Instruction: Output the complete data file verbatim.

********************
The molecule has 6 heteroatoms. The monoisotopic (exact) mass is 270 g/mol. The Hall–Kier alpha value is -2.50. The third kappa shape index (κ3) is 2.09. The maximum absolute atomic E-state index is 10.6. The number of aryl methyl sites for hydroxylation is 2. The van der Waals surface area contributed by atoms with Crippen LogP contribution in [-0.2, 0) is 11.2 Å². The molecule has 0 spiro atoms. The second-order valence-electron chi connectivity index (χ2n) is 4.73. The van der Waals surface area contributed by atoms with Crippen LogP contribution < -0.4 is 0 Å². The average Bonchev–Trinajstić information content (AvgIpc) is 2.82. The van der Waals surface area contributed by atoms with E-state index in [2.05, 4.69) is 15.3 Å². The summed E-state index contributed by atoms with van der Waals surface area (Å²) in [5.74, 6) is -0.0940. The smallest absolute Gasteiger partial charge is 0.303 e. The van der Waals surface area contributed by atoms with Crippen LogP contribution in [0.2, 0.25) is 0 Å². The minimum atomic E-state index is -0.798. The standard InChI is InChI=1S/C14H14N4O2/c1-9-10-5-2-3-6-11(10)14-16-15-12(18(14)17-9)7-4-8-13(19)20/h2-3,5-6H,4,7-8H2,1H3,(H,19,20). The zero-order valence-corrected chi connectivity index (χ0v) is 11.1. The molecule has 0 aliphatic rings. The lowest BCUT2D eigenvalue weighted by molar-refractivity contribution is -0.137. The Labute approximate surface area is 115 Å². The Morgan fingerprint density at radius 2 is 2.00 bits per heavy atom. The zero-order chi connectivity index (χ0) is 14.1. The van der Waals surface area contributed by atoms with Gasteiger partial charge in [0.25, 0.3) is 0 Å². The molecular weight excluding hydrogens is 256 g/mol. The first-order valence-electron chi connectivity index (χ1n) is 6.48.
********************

The molecule has 6 heteroatoms. The monoisotopic (exact) mass is 270 g/mol. The Hall–Kier alpha value is -2.50. The third kappa shape index (κ3) is 2.09. The maximum absolute atomic E-state index is 10.6. The number of aryl methyl sites for hydroxylation is 2. The van der Waals surface area contributed by atoms with Crippen LogP contribution in [-0.2, 0) is 11.2 Å². The molecule has 0 spiro atoms. The second-order valence-electron chi connectivity index (χ2n) is 4.73. The van der Waals surface area contributed by atoms with Crippen LogP contribution < -0.4 is 0 Å². The average Bonchev–Trinajstić information content (AvgIpc) is 2.82. The van der Waals surface area contributed by atoms with E-state index in [2.05, 4.69) is 15.3 Å². The summed E-state index contributed by atoms with van der Waals surface area (Å²) in [5.74, 6) is -0.0940. The smallest absolute Gasteiger partial charge is 0.303 e. The van der Waals surface area contributed by atoms with Crippen LogP contribution in [0.2, 0.25) is 0 Å². The minimum atomic E-state index is -0.798. The standard InChI is InChI=1S/C14H14N4O2/c1-9-10-5-2-3-6-11(10)14-16-15-12(18(14)17-9)7-4-8-13(19)20/h2-3,5-6H,4,7-8H2,1H3,(H,19,20). The zero-order valence-corrected chi connectivity index (χ0v) is 11.1. The molecule has 0 aliphatic rings. The lowest BCUT2D eigenvalue weighted by molar-refractivity contribution is -0.137. The Labute approximate surface area is 115 Å². The Morgan fingerprint density at radius 2 is 2.00 bits per heavy atom. The zero-order chi connectivity index (χ0) is 14.1. The van der Waals surface area contributed by atoms with Gasteiger partial charge in [0.25, 0.3) is 0 Å². The molecular weight excluding hydrogens is 256 g/mol. The first-order valence-electron chi connectivity index (χ1n) is 6.48.